Caffeine

Caffeine is a bitter, white crystalline xanthine alkaloid that is a psychoactive stimulant drug. Caffeine was discovered by a German chemist, Friedrich Ferdinand Runge, in 1819. He coined the term “kaffein”, a chemical compound in coffee, which in English became caffeine. Caffeine is also part of the chemical mixtures and insoluble complexes guaranine found in guarana, mateine found in mate, and theine found in tea; all of which contain additional alkaloids such as the cardiac stimulants theophylline and theobromine, and often other chemicals such as polyphenols which can form insoluble complexes with caffeine.

Caffeine is found in varying quantities in the beans, leaves, and fruit of some plants, where it acts as a natural pesticide that paralyzes and kills certain insects feeding on the plants. It is most commonly consumed by humans in infusions extracted from the cherries of the coffee plant and the leaves of the tea bush, as well as from various foods and drinks containing products derived from the kola nut. Other sources include yerba mate, guarana berries, and the Yaupon Holly.

The chemical compound is derived from plants. Caffeine most often consumed in beverages, such as coffee, tea, soft drinks and energy drinks. It may also be found in powder or pill form.

Caffeine is widely used to improve alertness and elevate moods. Certain pain relievers contain caffeine, as the compound has been shown to increase drug effectiveness and help the body absorb the pain relieving drug more quickly.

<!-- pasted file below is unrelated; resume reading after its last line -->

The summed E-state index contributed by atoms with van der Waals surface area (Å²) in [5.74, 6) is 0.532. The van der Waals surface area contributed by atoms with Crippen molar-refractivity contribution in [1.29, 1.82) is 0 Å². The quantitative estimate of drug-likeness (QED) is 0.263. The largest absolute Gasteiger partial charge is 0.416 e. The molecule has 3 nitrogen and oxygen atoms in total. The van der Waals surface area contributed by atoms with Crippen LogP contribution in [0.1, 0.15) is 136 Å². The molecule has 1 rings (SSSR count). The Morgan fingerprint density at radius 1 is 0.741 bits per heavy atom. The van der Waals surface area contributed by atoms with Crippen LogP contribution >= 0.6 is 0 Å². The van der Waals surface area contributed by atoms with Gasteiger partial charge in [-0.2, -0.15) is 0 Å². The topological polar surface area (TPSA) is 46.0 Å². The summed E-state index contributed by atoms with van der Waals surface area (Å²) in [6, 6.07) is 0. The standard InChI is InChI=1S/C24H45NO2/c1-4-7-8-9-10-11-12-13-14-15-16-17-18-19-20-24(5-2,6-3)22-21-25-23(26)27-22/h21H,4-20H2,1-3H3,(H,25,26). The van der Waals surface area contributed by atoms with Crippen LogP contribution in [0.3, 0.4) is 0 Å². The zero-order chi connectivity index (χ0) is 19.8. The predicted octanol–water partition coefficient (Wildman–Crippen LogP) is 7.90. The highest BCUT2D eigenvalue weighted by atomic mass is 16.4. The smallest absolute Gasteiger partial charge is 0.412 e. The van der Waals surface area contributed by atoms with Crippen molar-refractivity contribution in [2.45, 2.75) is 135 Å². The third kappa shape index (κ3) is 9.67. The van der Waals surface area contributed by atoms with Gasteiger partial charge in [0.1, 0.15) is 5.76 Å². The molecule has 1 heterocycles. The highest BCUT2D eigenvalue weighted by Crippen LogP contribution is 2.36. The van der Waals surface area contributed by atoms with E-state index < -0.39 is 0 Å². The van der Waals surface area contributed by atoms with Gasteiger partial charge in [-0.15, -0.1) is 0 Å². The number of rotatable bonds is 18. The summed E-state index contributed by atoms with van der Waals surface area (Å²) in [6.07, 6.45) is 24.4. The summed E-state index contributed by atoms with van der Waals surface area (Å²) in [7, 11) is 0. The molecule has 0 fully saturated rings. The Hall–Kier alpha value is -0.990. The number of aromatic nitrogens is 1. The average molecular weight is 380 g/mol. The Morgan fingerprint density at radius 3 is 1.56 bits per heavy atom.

In humans, caffeine is a central nervous system (CNS) stimulant, having the effect of temporarily warding off drowsiness and restoring alertness. Beverages containing caffeine, such as coffee, tea, soft drinks, and energy drinks enjoy great popularity. Caffeine is the world’s most widely consumed psychoactive substance, but unlike many other psychoactive substances it is legal and unregulated in nearly all jurisdictions. In North America, 90% of adults consume caffeine daily. The U.S. Food and Drug Administration lists caffeine as a “Multiple Purpose Generally Recognized as Safe Food Substance”.

Caffeine has diuretic properties, at least when administered in sufficient doses to subjects who do not have a tolerance for it. Regular users, however, develop a strong tolerance to this effect, and studies have generally failed to support the common notion that ordinary consumption of caffeinated beverages contributes significantly to dehydration.

Short-term effects

Caffeine is a diuretic, meaning it increases the need to urinate. It also temporarily increases alertness and, when taken near bed-time, may disrupt sleep patterns. When taken in large doses, caffeine can cause nervousness, jitteriness and tension.

Caffeine intake during pregnancy is linked to an increased risk of miscarriage.

Long-term effects

Caffeine is addictive. Tolerance and dependence may develop after prolonged caffeine use. This reduces the chemical compound’s perceived stimulant effects. To temporarily overcome the body’s tolerance to the substance, caffeine must be consumed in increasingly larger doses. When caffeine consumption is halted, it can lead to a “crash”, including irritability, anxiety, loss of concentration and other withdrawal symptoms.

An acute overdose of caffeine can cause caffeine intoxication. This condition is similar to overdose from other stimulants. In extreme cases, psychosis and death may occur.

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